It is the same with learning Buddhism. To a beginner, it helps to introduce the images of, for example, Amitabha Buddha, Avalokiteshvara (Kuan Yin) Bodhisattva or Sakyamuni Buddha, in order to inspire their respect for them. When one has attained a certain higher level of understanding, then one will be able to realize the following as stated in the Diamond Sutra: "All forms are but illusions; in seeing that all forms are illusory, then one sees the Tathagata." As to the true meaning of the "Buddha characteristics" of "all forms are illusory", it can only be realized through cultivation and awakening.




What are the differences between deities and Buddha?

The difference between deities and Buddha

There is a big difference between deities and Buddha. The ten Dharma-realms are categorized into four enlightened and six unenlightened realms. The four enlightened realms are the Buddha, Bodhisattva, Pratyeka-Buddha and Arahat realms. The six unenlightened realms are the deva, human, asura, ghost and deity, animal and hell realms. Of these, the deva, human and asura realms are virtuous realms, whereas the ghost and deity, animal and hell are evil realms. The Buddha, Bodhisattva, Pratyeka-Buddha and Arahat are enlightened beings who have already surpassed the Three Planes of existence (World of sensuous desire, form and formless) and liberated from the transmigration in the six realms of existence. On the other hand, ghosts and deities are sentient beings of the three evil realms, and they are worse off than human beings!
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Some people like to worship ghosts and deities to seek wealth and fortune. This is just impossible. Ghosts and deities cannot even save themselves from their own sufferings, therefore how can they protect and bless human beings? In this world there are only two methods of creating wealth; one is to use wisdom and the other hard work. For example, an engineer who designs buildings uses his wisdom to create wealth for himself. Others, like the drivers of heavy vehicles that transport the building materials depend on their hard work to create their own wealth. If one does not use either his wisdom or hard work, and dreams only of the ghosts and deities’ protection and blessing, then he is just wasting his time!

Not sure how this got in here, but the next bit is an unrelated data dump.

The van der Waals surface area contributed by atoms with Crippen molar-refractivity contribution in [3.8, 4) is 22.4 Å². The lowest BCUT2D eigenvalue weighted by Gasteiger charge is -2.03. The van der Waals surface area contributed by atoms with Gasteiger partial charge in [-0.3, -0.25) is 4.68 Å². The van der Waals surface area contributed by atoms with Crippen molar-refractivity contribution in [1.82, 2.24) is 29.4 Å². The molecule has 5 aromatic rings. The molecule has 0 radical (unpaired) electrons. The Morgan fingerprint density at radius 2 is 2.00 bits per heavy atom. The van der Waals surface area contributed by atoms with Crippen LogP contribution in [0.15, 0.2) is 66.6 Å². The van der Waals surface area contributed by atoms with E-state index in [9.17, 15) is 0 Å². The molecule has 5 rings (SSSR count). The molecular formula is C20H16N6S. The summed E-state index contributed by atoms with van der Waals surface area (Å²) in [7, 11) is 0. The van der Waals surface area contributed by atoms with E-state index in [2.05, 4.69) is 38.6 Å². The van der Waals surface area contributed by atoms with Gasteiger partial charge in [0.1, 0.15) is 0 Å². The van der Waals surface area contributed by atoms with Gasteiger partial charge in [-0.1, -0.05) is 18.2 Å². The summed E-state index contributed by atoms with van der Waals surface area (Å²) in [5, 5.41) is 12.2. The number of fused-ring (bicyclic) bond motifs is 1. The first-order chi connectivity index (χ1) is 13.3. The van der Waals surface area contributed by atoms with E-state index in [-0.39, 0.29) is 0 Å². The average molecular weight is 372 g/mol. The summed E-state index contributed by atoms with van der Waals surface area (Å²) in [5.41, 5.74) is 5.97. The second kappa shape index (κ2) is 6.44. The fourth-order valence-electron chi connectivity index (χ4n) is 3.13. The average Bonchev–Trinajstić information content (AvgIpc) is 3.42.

With regard to the Three Vehicles of Buddhism, they are Small Vehicle, Medium Vehicle and Greater Vehicle. The Small Vehicle is also called the Hearers or Sravaka Vehicle. They listen to the Buddha’s teaching on the Four Noble Truths, the three Dharma of the Buddha’s teaching, its practice and realization, and other supra-mundane methods to cultivate the path of liberation. The highest attainment is the Arahathood. In the Medium Vehicle or the Pratyeka-Buddha Vehicle, there are two types of cultivation. In one type, one realizes the path to enlightenment upon hearing the Buddha speaks on the Twelve Nidanas (Twelve links in the chain of existence). In the other, one is not born during the time of the Buddha, but because in his past lives he had cultivated the supra-mundane Dharma, he possesses virtuous roots of liberation. And, in his present life when he sees the "flying flowers and the falling leaves", the changing of the four seasons and other manifestations of impermanence, he realizes the path to enlightenment. The highest level of attainment in this vehicle is the Pratyeka-Buddhahood. The Greater Vehicle is also called the Bodhisattva Vehicle. Practitioners of this vehicle cultivate to enlighten self and others, save self and others, and practise the Six Paramitas (giving, observing the precepts, endurance under insult, zeal and progress, meditation and wisdom) and the countless virtuous deeds. The Bodhisattva’s cultivation has the ultimate attainment of Buddhahood. "Vehicle" is like a car or a ship and has the connotation of ferrying or conveyance. Practitioners of the Small and Medium Vehicle Buddhism cultivating the supra-mundane Dharma are like riding on a bicycle, ferrying himself, saving himself and liberating himself. Practitioners of the Greater Vehicle Buddhism cultivating mundane and supra-mundane Dharma are like the trains or ships that can ferry many people to the Buddha land at the same time.

Regardless of the Arahats of the Small Vehicle, Pratyeka-Buddhas of the Medium Vehicle, Bodhisattvas of the Greater Vehicle or the wholly complete and ultimate Buddha, they are already liberated from the cycle of birth and death, and surpassed the Three Planes of existence. They are liberated and enlightened beings. These four categories of enlightened beings are the results of cultivation from human beings, and therefore we want to advocate Jen Chen Buddhism. The main reason for advocating the cultivation of Jen Chen Buddhism is to encourage everybody to practise the Bodhisattva Path through the Humanity Vehicle, establish a pure land on earth and to enable everyone to accelerate their attainment of Buddhahood. With regard to the ghosts and deities, they were human beings before, but they were driven by greed, desire, defilement and illusion into the evil realm. The status of human beings is much higher than ghosts and deities, and therefore these cannot be discussed at the same level as Buddha.